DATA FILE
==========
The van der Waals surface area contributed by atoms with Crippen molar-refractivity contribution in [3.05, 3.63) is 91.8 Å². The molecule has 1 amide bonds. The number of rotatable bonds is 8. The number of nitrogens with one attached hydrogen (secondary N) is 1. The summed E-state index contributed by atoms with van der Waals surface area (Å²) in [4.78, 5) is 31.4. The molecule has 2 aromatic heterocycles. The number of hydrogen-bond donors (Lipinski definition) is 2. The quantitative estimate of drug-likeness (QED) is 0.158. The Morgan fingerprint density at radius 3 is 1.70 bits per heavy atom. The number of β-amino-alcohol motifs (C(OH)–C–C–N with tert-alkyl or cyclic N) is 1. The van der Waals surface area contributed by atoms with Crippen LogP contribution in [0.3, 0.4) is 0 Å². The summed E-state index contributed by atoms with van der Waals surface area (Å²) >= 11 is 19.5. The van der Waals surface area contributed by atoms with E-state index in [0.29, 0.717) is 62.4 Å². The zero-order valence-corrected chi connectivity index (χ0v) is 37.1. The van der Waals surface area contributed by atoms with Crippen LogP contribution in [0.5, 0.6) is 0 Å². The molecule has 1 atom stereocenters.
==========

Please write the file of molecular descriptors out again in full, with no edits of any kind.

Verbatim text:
The van der Waals surface area contributed by atoms with Crippen molar-refractivity contribution in [3.05, 3.63) is 91.8 Å². The molecule has 1 amide bonds. The number of rotatable bonds is 8. The number of nitrogens with one attached hydrogen (secondary N) is 1. The summed E-state index contributed by atoms with van der Waals surface area (Å²) in [4.78, 5) is 31.4. The molecule has 2 aromatic heterocycles. The number of hydrogen-bond donors (Lipinski definition) is 2. The quantitative estimate of drug-likeness (QED) is 0.158. The Morgan fingerprint density at radius 3 is 1.70 bits per heavy atom. The number of β-amino-alcohol motifs (C(OH)–C–C–N with tert-alkyl or cyclic N) is 1. The van der Waals surface area contributed by atoms with Crippen LogP contribution in [0.3, 0.4) is 0 Å². The summed E-state index contributed by atoms with van der Waals surface area (Å²) >= 11 is 19.5. The van der Waals surface area contributed by atoms with E-state index in [0.29, 0.717) is 62.4 Å². The zero-order valence-corrected chi connectivity index (χ0v) is 37.1. The van der Waals surface area contributed by atoms with Crippen LogP contribution in [0.5, 0.6) is 0 Å². The molecule has 1 atom stereocenters.